Crimes Against the Innocent

His expression when he stepped out of the elevator and walked towards me was not one you would expect to see on the face of a veteran detective.  His eyes were sad, and there were lines set deep into the corners of his mouth, lines I was sure hadn’t been there a few days prior.  He stopped next to me, as if to say something, but instead he slowly shook his head before looking into the room where I stood sentry at the door.

A crime scene.

Where a young child had been neglected and abused.  In a hotel better known for it’s drug trade, violent history and cockroaches.  I had never seen a child inside the hotel, especially one as young as four years old.  Drug dealers, criminals and the destitute were the only ones any of us had ever seen call the hotel home. 

It just wasn’t right.

The detective had come from Children’s Hospital. Yes, the little boy would pull through in the physical sense of the word, but the scars left behind on his four year old psyche would take years to sooth. 

How could someone entrusted to look after a child withhold food, clothing and medical attention?  How could someone withhold love, affection and nurturing?  How could someone so severely neglect a child that the child clung to the first set of warm arms in the same way a drowning victim would cling to a life preserver?

One officer said the little boy was suffering from malnutrition, that his tiny ribs stood out in clear relief against his parchment like skin.  The officer nearly cried when, at the hospital, the little guy reached for his cell phone.  He gave it to the child, thinking the child might play with the bright key display and flashy silver case.  The officer said his heart stopped when the child put it in his mouth in an attempt to eat it.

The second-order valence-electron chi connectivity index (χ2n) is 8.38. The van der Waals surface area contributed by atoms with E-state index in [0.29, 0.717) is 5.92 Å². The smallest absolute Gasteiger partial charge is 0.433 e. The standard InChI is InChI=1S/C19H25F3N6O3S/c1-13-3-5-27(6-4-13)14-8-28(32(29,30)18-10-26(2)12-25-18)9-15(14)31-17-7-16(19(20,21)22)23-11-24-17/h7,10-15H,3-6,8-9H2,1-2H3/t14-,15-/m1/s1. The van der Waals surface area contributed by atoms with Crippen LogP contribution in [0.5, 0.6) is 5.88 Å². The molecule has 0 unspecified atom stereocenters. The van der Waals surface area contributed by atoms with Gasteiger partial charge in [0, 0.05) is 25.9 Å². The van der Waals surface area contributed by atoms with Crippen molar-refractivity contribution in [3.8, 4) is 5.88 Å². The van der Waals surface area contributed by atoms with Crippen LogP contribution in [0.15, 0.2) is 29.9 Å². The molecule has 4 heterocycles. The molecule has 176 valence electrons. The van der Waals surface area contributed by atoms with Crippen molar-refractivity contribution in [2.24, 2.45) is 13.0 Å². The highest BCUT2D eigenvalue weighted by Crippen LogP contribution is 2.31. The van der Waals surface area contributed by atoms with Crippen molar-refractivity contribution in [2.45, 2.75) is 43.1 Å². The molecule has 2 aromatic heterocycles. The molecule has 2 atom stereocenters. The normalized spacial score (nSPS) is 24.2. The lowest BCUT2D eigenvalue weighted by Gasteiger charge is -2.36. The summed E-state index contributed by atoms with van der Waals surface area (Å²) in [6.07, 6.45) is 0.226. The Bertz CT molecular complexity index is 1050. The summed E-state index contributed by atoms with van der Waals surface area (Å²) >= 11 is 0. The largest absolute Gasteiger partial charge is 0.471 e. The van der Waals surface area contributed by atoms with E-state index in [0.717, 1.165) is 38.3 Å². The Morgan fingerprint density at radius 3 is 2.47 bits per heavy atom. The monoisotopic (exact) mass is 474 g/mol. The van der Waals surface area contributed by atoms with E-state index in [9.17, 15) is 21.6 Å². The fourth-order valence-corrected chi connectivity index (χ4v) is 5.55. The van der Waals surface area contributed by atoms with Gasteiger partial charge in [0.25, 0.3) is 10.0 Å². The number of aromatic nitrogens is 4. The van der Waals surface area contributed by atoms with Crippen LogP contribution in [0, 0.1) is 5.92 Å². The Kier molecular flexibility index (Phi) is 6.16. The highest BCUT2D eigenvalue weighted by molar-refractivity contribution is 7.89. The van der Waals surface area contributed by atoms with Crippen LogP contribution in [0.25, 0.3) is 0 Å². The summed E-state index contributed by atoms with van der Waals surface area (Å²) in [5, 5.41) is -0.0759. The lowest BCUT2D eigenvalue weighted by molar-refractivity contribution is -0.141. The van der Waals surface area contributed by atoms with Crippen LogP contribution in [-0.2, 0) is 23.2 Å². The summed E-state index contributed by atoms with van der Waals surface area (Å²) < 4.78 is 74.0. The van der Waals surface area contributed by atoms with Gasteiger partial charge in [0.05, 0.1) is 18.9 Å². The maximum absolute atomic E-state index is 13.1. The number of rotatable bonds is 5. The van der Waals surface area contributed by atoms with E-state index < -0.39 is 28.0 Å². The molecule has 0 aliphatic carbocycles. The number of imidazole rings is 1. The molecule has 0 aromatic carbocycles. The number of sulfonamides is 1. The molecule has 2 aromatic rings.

These cases are never easy.  Detectives who do the job of investigating crimes against children have my utmost respect.  Theirs is a job I could not do for fear nightmares would make my nights long and sleepless.

Crimes against children, the most innocent members of our society, will always leave a black hole in the hearts of police.  One cannot investigate allegations of child pornography, child abuse or the homicide of a young child without leaving a piece of yourself behind as penance in memory of a victim.


5 Responses to "Crimes Against the Innocent"

  • Chris says:
  • slamdunk says:
  • Ben says:
  • Mark says: